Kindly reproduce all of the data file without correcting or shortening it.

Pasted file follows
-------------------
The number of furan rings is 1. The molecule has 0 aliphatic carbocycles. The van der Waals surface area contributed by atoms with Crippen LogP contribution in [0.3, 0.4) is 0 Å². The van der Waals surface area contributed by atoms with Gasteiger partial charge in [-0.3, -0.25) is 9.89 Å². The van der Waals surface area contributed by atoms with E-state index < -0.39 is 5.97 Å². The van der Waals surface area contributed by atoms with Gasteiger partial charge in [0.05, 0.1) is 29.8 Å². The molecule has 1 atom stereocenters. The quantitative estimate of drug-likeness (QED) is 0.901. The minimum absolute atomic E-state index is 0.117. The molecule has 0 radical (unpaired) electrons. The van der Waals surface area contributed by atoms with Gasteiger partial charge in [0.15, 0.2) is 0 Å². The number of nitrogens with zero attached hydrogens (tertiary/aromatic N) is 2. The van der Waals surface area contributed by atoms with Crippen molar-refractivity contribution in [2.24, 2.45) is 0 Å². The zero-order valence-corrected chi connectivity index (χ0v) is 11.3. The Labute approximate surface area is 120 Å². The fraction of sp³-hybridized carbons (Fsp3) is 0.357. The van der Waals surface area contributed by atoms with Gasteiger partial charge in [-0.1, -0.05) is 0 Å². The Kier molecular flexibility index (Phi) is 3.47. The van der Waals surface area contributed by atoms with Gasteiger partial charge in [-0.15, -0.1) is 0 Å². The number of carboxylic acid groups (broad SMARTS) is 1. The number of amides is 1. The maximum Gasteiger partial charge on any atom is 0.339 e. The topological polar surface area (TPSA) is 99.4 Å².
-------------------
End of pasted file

The number of furan rings is 1. The molecule has 0 aliphatic carbocycles. The van der Waals surface area contributed by atoms with Crippen LogP contribution in [0.3, 0.4) is 0 Å². The van der Waals surface area contributed by atoms with Gasteiger partial charge in [-0.3, -0.25) is 9.89 Å². The van der Waals surface area contributed by atoms with E-state index < -0.39 is 5.97 Å². The van der Waals surface area contributed by atoms with Gasteiger partial charge in [0.05, 0.1) is 29.8 Å². The molecule has 1 atom stereocenters. The quantitative estimate of drug-likeness (QED) is 0.901. The minimum absolute atomic E-state index is 0.117. The molecule has 0 radical (unpaired) electrons. The van der Waals surface area contributed by atoms with Gasteiger partial charge in [0.15, 0.2) is 0 Å². The number of nitrogens with zero attached hydrogens (tertiary/aromatic N) is 2. The van der Waals surface area contributed by atoms with Crippen molar-refractivity contribution in [2.24, 2.45) is 0 Å². The zero-order valence-corrected chi connectivity index (χ0v) is 11.3. The Labute approximate surface area is 120 Å². The fraction of sp³-hybridized carbons (Fsp3) is 0.357. The van der Waals surface area contributed by atoms with Gasteiger partial charge in [-0.1, -0.05) is 0 Å². The Kier molecular flexibility index (Phi) is 3.47. The van der Waals surface area contributed by atoms with Gasteiger partial charge in [-0.15, -0.1) is 0 Å². The number of carboxylic acid groups (broad SMARTS) is 1. The number of amides is 1. The maximum Gasteiger partial charge on any atom is 0.339 e. The topological polar surface area (TPSA) is 99.4 Å².